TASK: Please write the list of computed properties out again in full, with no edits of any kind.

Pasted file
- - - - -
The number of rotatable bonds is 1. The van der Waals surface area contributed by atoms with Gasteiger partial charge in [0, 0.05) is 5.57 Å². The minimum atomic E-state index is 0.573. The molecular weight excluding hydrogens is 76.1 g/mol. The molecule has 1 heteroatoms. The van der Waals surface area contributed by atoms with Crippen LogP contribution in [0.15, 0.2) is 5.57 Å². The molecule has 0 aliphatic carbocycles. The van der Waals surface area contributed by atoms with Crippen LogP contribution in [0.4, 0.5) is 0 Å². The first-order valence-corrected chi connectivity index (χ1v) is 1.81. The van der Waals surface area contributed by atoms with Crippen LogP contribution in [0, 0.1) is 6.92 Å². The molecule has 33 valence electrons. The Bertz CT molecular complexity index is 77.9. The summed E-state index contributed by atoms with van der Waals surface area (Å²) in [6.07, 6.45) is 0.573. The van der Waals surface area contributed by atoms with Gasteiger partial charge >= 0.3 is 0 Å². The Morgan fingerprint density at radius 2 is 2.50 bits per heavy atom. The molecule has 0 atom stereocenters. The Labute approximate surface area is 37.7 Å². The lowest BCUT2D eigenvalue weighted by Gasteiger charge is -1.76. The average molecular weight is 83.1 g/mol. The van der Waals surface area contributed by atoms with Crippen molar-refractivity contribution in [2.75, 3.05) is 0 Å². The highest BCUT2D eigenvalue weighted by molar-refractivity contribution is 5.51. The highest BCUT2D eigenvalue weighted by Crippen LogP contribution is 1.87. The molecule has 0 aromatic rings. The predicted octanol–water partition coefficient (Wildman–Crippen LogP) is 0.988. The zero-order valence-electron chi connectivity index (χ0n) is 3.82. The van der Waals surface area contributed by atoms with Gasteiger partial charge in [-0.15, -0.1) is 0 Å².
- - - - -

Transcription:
The number of rotatable bonds is 1. The van der Waals surface area contributed by atoms with Gasteiger partial charge in [0, 0.05) is 5.57 Å². The minimum atomic E-state index is 0.573. The molecular weight excluding hydrogens is 76.1 g/mol. The molecule has 1 heteroatoms. The van der Waals surface area contributed by atoms with Crippen LogP contribution in [0.15, 0.2) is 5.57 Å². The molecule has 0 aliphatic carbocycles. The van der Waals surface area contributed by atoms with Crippen LogP contribution in [0.4, 0.5) is 0 Å². The first-order valence-corrected chi connectivity index (χ1v) is 1.81. The van der Waals surface area contributed by atoms with Crippen LogP contribution in [0, 0.1) is 6.92 Å². The molecule has 33 valence electrons. The Bertz CT molecular complexity index is 77.9. The summed E-state index contributed by atoms with van der Waals surface area (Å²) in [6.07, 6.45) is 0.573. The van der Waals surface area contributed by atoms with Gasteiger partial charge >= 0.3 is 0 Å². The Morgan fingerprint density at radius 2 is 2.50 bits per heavy atom. The molecule has 0 atom stereocenters. The Labute approximate surface area is 37.7 Å². The lowest BCUT2D eigenvalue weighted by Gasteiger charge is -1.76. The average molecular weight is 83.1 g/mol. The van der Waals surface area contributed by atoms with Crippen molar-refractivity contribution in [2.75, 3.05) is 0 Å². The highest BCUT2D eigenvalue weighted by molar-refractivity contribution is 5.51. The highest BCUT2D eigenvalue weighted by Crippen LogP contribution is 1.87. The molecule has 0 aromatic rings. The predicted octanol–water partition coefficient (Wildman–Crippen LogP) is 0.988. The zero-order valence-electron chi connectivity index (χ0n) is 3.82. The van der Waals surface area contributed by atoms with Gasteiger partial charge in [-0.15, -0.1) is 0 Å².